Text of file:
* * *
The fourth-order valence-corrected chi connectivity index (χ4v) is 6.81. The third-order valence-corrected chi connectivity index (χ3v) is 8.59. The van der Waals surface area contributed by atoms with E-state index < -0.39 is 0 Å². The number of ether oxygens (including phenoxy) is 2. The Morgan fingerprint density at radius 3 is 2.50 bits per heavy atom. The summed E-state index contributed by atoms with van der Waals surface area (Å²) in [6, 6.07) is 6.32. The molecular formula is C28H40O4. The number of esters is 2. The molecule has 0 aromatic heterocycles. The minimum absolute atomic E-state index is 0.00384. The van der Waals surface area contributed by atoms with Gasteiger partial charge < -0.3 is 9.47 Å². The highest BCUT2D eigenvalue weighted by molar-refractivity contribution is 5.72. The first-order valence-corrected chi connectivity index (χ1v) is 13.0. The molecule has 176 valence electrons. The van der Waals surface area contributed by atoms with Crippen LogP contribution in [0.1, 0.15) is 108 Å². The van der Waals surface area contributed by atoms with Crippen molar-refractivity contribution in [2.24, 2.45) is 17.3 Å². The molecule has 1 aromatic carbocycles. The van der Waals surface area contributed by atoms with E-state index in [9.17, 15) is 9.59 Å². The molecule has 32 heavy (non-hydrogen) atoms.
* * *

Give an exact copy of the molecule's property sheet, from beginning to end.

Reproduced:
The fourth-order valence-corrected chi connectivity index (χ4v) is 6.81. The third-order valence-corrected chi connectivity index (χ3v) is 8.59. The van der Waals surface area contributed by atoms with E-state index < -0.39 is 0 Å². The number of ether oxygens (including phenoxy) is 2. The Morgan fingerprint density at radius 3 is 2.50 bits per heavy atom. The summed E-state index contributed by atoms with van der Waals surface area (Å²) in [6, 6.07) is 6.32. The molecular formula is C28H40O4. The number of esters is 2. The molecule has 0 aromatic heterocycles. The minimum absolute atomic E-state index is 0.00384. The van der Waals surface area contributed by atoms with Gasteiger partial charge < -0.3 is 9.47 Å². The highest BCUT2D eigenvalue weighted by molar-refractivity contribution is 5.72. The first-order valence-corrected chi connectivity index (χ1v) is 13.0. The molecule has 176 valence electrons. The van der Waals surface area contributed by atoms with Crippen LogP contribution in [0.1, 0.15) is 108 Å². The van der Waals surface area contributed by atoms with Crippen molar-refractivity contribution in [2.24, 2.45) is 17.3 Å². The molecule has 1 aromatic carbocycles. The van der Waals surface area contributed by atoms with E-state index in [9.17, 15) is 9.59 Å². The molecule has 32 heavy (non-hydrogen) atoms.